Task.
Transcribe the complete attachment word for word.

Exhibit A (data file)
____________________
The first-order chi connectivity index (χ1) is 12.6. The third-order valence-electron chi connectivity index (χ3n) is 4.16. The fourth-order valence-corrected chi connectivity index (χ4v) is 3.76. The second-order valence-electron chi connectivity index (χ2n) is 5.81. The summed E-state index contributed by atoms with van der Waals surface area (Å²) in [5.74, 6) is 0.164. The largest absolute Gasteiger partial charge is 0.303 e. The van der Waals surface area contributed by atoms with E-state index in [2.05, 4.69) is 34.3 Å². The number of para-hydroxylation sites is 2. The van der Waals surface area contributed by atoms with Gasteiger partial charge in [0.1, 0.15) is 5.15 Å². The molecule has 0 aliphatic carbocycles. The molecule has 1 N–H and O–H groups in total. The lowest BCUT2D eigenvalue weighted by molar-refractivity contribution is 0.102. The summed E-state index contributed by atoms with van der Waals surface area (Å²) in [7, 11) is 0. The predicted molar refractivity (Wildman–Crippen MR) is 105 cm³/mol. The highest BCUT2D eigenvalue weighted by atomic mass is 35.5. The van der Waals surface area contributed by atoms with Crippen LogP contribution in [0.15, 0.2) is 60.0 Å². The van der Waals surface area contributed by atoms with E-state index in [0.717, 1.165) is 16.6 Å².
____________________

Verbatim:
The first-order chi connectivity index (χ1) is 12.6. The third-order valence-electron chi connectivity index (χ3n) is 4.16. The fourth-order valence-corrected chi connectivity index (χ4v) is 3.76. The second-order valence-electron chi connectivity index (χ2n) is 5.81. The summed E-state index contributed by atoms with van der Waals surface area (Å²) in [5.74, 6) is 0.164. The largest absolute Gasteiger partial charge is 0.303 e. The van der Waals surface area contributed by atoms with E-state index in [2.05, 4.69) is 34.3 Å². The number of para-hydroxylation sites is 2. The van der Waals surface area contributed by atoms with Gasteiger partial charge in [0.1, 0.15) is 5.15 Å². The molecule has 0 aliphatic carbocycles. The molecule has 1 N–H and O–H groups in total. The lowest BCUT2D eigenvalue weighted by molar-refractivity contribution is 0.102. The summed E-state index contributed by atoms with van der Waals surface area (Å²) in [7, 11) is 0. The predicted molar refractivity (Wildman–Crippen MR) is 105 cm³/mol. The highest BCUT2D eigenvalue weighted by atomic mass is 35.5. The van der Waals surface area contributed by atoms with Crippen LogP contribution in [0.15, 0.2) is 60.0 Å². The van der Waals surface area contributed by atoms with E-state index in [0.717, 1.165) is 16.6 Å².